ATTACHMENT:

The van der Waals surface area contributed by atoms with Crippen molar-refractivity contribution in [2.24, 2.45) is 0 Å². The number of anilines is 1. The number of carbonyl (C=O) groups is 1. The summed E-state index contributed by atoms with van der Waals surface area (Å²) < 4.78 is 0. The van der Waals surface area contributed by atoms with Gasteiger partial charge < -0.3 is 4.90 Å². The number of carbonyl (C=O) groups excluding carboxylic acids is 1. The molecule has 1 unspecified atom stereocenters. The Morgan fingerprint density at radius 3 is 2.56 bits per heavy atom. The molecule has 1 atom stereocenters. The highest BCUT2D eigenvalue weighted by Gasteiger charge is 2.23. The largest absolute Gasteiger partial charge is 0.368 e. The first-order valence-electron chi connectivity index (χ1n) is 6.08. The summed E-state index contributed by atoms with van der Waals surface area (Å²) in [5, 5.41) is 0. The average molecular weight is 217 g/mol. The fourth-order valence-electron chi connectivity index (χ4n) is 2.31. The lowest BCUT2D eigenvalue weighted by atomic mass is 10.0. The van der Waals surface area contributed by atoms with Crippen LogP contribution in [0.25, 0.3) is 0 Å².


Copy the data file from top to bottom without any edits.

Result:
The van der Waals surface area contributed by atoms with Crippen molar-refractivity contribution in [2.24, 2.45) is 0 Å². The number of anilines is 1. The number of carbonyl (C=O) groups is 1. The summed E-state index contributed by atoms with van der Waals surface area (Å²) < 4.78 is 0. The van der Waals surface area contributed by atoms with Gasteiger partial charge < -0.3 is 4.90 Å². The number of carbonyl (C=O) groups excluding carboxylic acids is 1. The molecule has 1 unspecified atom stereocenters. The Morgan fingerprint density at radius 3 is 2.56 bits per heavy atom. The molecule has 1 atom stereocenters. The highest BCUT2D eigenvalue weighted by Gasteiger charge is 2.23. The largest absolute Gasteiger partial charge is 0.368 e. The first-order valence-electron chi connectivity index (χ1n) is 6.08. The summed E-state index contributed by atoms with van der Waals surface area (Å²) in [5, 5.41) is 0. The average molecular weight is 217 g/mol. The fourth-order valence-electron chi connectivity index (χ4n) is 2.31. The lowest BCUT2D eigenvalue weighted by atomic mass is 10.0. The van der Waals surface area contributed by atoms with Crippen LogP contribution in [0.25, 0.3) is 0 Å².